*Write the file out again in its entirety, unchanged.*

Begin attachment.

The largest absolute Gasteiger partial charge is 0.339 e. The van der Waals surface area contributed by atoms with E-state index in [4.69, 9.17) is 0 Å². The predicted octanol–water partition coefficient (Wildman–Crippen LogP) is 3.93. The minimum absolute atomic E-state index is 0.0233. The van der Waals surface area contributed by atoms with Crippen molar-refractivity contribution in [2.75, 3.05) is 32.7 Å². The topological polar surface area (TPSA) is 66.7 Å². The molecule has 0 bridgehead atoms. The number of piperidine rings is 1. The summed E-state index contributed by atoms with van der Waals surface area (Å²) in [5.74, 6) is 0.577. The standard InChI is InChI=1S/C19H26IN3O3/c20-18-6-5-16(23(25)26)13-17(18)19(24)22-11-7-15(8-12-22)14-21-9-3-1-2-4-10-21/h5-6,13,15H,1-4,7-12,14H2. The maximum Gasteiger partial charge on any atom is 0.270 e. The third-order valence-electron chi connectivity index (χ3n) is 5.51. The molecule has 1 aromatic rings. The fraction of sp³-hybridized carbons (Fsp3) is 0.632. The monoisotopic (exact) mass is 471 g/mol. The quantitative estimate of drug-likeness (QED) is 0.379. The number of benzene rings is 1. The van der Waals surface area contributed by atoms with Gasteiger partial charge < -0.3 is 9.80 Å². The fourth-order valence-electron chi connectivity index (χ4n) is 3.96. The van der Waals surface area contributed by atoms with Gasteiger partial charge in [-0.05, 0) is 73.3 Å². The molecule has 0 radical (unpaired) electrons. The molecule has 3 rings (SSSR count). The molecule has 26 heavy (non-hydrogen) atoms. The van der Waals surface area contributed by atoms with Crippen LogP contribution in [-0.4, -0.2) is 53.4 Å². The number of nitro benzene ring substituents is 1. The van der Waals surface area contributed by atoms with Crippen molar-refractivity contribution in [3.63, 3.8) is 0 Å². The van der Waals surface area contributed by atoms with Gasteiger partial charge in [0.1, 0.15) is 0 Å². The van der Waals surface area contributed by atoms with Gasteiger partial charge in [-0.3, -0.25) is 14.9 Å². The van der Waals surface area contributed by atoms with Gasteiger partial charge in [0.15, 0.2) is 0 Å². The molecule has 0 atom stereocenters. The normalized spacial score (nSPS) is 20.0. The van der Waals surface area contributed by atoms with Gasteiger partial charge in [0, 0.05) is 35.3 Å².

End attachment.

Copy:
The largest absolute Gasteiger partial charge is 0.339 e. The van der Waals surface area contributed by atoms with E-state index in [4.69, 9.17) is 0 Å². The predicted octanol–water partition coefficient (Wildman–Crippen LogP) is 3.93. The minimum absolute atomic E-state index is 0.0233. The van der Waals surface area contributed by atoms with Crippen molar-refractivity contribution in [2.75, 3.05) is 32.7 Å². The topological polar surface area (TPSA) is 66.7 Å². The molecule has 0 bridgehead atoms. The number of piperidine rings is 1. The summed E-state index contributed by atoms with van der Waals surface area (Å²) in [5.74, 6) is 0.577. The standard InChI is InChI=1S/C19H26IN3O3/c20-18-6-5-16(23(25)26)13-17(18)19(24)22-11-7-15(8-12-22)14-21-9-3-1-2-4-10-21/h5-6,13,15H,1-4,7-12,14H2. The maximum Gasteiger partial charge on any atom is 0.270 e. The third-order valence-electron chi connectivity index (χ3n) is 5.51. The molecule has 1 aromatic rings. The fraction of sp³-hybridized carbons (Fsp3) is 0.632. The monoisotopic (exact) mass is 471 g/mol. The quantitative estimate of drug-likeness (QED) is 0.379. The number of benzene rings is 1. The van der Waals surface area contributed by atoms with Gasteiger partial charge < -0.3 is 9.80 Å². The fourth-order valence-electron chi connectivity index (χ4n) is 3.96. The van der Waals surface area contributed by atoms with Gasteiger partial charge in [-0.05, 0) is 73.3 Å². The molecule has 0 radical (unpaired) electrons. The molecule has 3 rings (SSSR count). The molecule has 26 heavy (non-hydrogen) atoms. The van der Waals surface area contributed by atoms with Crippen LogP contribution in [-0.4, -0.2) is 53.4 Å². The number of nitro benzene ring substituents is 1. The van der Waals surface area contributed by atoms with Crippen molar-refractivity contribution in [3.63, 3.8) is 0 Å². The van der Waals surface area contributed by atoms with Gasteiger partial charge in [0.1, 0.15) is 0 Å². The van der Waals surface area contributed by atoms with Gasteiger partial charge in [-0.3, -0.25) is 14.9 Å². The van der Waals surface area contributed by atoms with Gasteiger partial charge in [0.15, 0.2) is 0 Å². The molecule has 0 atom stereocenters. The normalized spacial score (nSPS) is 20.0. The van der Waals surface area contributed by atoms with Gasteiger partial charge in [0, 0.05) is 35.3 Å².